The Menominee Indian Tribe of Wisconsin filed a court appeal today in a bid to protect its ancestral homeland and sacred sites from a large zinc-and-gold mine on the banks of the Menominee River. Canadian mining company Aquila Resources, Inc. holds permits to build the Back Forty Mine, an open-pit mine and minerals-processing facility on the Michigan side of the Menominee River and within the ancestral homelands of the Menominee Tribe.
The Back Forty Mine will be located within a landscape that features significant ancient Menominee Tribal cultural resources, including tribal burial grounds, historic agricultural sites, and ceremonial sites. Mining operations will destroy these irreplaceable resources and irreversibly harm the Menominee River and nearby wetlands. The mine pit, located a mere 50 yards from the river, will span at least 84 acres and stretch far beneath the river’s natural waterline, affecting water levels and hydrology for decades. The Menominee River forms part of the border between Wisconsin and Michigan and empties into Green Bay in Lake Michigan.
The Tribe, represented by the nonprofit environmental law firm Earthjustice, filed today in the federal Seventh Circuit Court of Appeals. It appealed a December decision from the Federal District Court for the Eastern District of Wisconsin that dismissed the Tribe’s claims against the federal government. The Tribe went to court in January of 2018 asserting that the federal government had improperly abandoned its obligation to exercise jurisdiction over Clean Water Act permitting for the mine, by allowing the State of Michigan to oversee and control what should have been a federal permitting process. The Tribe further asserted its rights under the National Historic Preservation Act to consult on the protection of its cultural and historical sites. In December, the court rejected the Tribe’s claims on a preliminary motion by the federal agencies and the mining company and dismissed the case, disallowing full briefing and hearing of the issues.
“The importance of the Menominee River and the Menominee’s history and culture cannot be overstated,” said Menominee Tribal Chairman Douglas Cox. “The Menominee Tribe is prepared to see this through to ensure the full federal protections of the Clean Water Act and the National Historic Preservation Act and to ensure that the federal and state governments do not continue to ignore the Menominee Tribe’s concerns. This large mine-development will affect other tribes, multiple states, fishing and recreation industries in two states, downstream communities and wildlife, and ultimately the health of our Great Lakes, the most precious bodies of freshwater in the world. The risks to our cultural heritage and to the environment from this large source of pollutants, which includes risks to regulated wetlands, are simply too great for the Menominee Tribe to turn away from.”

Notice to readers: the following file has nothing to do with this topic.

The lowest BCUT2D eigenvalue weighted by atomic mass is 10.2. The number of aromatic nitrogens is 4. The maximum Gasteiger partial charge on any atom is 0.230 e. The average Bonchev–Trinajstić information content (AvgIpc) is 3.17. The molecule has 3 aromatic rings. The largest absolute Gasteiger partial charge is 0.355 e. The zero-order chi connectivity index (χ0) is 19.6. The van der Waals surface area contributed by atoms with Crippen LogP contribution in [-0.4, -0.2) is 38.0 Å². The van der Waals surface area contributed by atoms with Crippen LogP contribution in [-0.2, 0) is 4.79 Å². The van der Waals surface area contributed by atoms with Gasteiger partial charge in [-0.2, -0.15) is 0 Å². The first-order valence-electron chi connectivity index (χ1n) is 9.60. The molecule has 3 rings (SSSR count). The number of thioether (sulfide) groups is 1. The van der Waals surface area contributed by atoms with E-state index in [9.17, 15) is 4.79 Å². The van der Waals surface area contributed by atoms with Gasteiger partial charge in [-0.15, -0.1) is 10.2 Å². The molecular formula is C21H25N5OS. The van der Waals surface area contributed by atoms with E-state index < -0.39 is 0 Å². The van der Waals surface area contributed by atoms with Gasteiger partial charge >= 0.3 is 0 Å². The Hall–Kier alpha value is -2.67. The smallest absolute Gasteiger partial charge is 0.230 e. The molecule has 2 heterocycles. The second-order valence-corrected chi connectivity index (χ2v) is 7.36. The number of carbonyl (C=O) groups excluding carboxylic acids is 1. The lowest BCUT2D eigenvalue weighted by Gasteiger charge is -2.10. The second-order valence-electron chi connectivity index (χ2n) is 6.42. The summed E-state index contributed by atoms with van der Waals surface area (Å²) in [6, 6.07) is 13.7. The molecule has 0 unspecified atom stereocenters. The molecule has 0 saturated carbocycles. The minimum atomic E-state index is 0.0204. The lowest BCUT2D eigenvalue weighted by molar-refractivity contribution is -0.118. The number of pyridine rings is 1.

“The Menominee River does not ‘belong’ to the State of Michigan,” noted Janette Brimmer, lead Earthjustice attorney on this case. “Recognizing the importance of interstate and commercially-used waters, such as the Menominee River, the Clean Water Act requires the federal government to retain jurisdiction and apply federal safeguards for the shared benefit of all. We will seek review of the lower court’s decision to summarily and prematurely dispose of the Menominee Tribe’s claims.”
The Tribe contends that the U.S. Army Corps of Engineers and the U.S. Environmental Protection Agency must take primary responsibility for overseeing the Clean Water Act wetland permit for the Back Forty Mine and that the permitting authority for this project is not properly delegated to the State of Michigan. The Tribe further contends that the federal agencies retain an obligation under the National Historic Preservation Act to consult with the Tribe concerning the negative impacts to important cultural and historic resources along both sides of the river.